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mice with a genetic predisposition toward preterm birth also experience mild
inflammation, preterm birth rates soar. But when those mice are treated with a
combination of rapamycin and progesterone preterm birth rates plummet,
according to a new study led by scientists at Cincinnati Children’s.
These findings, published online Aug. 27, 2013,
in the Journal of Clinical Investigation,
provide evidence that gene-environment interactions are a major contributor to
preterm birth and that treatments to prevent preterm birth are possible.
The study was led
by Sudhansu K. Dey, PhD, director of Reproductive Sciences at Cincinnati Children’s,
first author Jeeyeon Cha, an MD / PhD graduate student in the Dey lab, and
Yasushi Hirota, MD / PhD, a former postdoctoral fellow in the Dey lab and now a faculty
member at the University of Tokyo.
“The results are
clinically relevant because aspects of the molecular signatures observed in the
mouse studies are consistent with those observed in tissue samples of women who
had undergone preterm birth,” Dey says.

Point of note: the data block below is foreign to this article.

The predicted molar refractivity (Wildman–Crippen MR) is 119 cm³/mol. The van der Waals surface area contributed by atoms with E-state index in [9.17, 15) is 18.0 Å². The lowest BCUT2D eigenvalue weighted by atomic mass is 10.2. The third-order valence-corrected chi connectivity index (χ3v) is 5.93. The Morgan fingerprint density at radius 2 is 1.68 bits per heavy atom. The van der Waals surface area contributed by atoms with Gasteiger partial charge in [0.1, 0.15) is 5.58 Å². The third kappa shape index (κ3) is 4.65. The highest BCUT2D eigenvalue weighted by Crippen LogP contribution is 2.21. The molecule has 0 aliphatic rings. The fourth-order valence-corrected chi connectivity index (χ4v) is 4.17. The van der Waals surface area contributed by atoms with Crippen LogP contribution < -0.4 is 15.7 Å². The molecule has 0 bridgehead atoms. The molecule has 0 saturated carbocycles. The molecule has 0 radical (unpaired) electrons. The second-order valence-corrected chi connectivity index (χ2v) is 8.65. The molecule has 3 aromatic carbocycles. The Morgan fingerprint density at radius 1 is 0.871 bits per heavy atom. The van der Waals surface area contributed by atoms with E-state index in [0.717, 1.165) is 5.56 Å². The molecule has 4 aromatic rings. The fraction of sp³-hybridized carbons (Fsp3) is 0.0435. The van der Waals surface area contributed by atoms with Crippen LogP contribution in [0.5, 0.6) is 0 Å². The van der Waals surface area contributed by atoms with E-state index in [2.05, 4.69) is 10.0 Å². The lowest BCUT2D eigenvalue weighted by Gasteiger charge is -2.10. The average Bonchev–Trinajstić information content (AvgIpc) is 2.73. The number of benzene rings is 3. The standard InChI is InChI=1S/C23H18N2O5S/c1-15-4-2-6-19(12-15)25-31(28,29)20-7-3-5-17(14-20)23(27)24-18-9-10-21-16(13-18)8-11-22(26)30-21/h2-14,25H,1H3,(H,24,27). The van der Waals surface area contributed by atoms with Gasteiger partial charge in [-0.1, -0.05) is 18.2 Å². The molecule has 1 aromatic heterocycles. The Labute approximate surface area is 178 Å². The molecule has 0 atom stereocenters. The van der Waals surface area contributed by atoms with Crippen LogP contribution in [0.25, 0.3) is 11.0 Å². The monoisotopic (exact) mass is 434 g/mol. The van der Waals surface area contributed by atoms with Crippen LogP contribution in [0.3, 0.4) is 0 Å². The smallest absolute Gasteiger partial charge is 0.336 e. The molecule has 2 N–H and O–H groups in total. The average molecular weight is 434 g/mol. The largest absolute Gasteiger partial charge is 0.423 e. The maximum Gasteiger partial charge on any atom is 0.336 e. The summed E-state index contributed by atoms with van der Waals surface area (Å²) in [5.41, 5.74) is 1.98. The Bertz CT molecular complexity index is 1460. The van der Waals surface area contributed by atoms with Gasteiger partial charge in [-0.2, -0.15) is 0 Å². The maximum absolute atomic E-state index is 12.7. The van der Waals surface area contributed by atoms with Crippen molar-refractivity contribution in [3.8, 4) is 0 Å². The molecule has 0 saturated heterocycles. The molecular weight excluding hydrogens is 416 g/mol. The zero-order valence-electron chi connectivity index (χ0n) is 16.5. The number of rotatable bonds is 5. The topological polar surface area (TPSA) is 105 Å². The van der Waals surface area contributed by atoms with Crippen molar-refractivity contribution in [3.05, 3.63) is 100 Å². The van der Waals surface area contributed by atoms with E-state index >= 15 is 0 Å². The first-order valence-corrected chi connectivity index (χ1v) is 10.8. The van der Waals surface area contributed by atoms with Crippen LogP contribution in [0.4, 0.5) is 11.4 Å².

A recent report
from the World Health Organization states that while more than 60 percent of
preterm births occur in developing countries, the U.S. is among 10 nations with
the highest numbers of preterm birth. Dey and colleagues suggest that different
factors may be driving preterm birth in developing and developed countries. Infection
and inflammation may affect developing countries more, while chronic diseases
such as diabetes and hypertension, and the increased use of assisted
reproductive technologies in older women may increase prematurity rates in
To conduct their
research, the investigators generated a mouse model of preterm delivery in
which the Trp53 gene was inactivated
in the uterus. Trp53 encodes the p53 protein,
which helps regulate cell growth and replication.
deletion caused the mice to have a 50 percent preterm birth rate. This occurs
because the mice exhibit increased signaling by mammalian target of rapamycin
complex 1 (mTORC1) and cyclooxygenase-2 (COX2). The signaling generates fatty
acids called prostaglandins that can prematurely trigger uterine contractions. Research
also shows that human women who have experienced preterm birth have shown
similar increases in mTORC1 and COX2 signaling.
In this study, Trp53-deficient female mice were
subjected to mild inflammation with LPS (endotoxin), which resulted in a 100
percent preterm birth rate. The team
then observed that a combination of rapamycin (an mTORC1 inhibitor) and
progesterone, an ovarian hormone necessary for pregnancy success, was effective
at preventing preterm birth with no apparent adverse effects on maternal or
is used by some at-risk women to prevent preterm birth. Although further
investigation is required, the new findings suggest that adding low doses of an
mTORC1 inhibitor may further reduce incidence rates.
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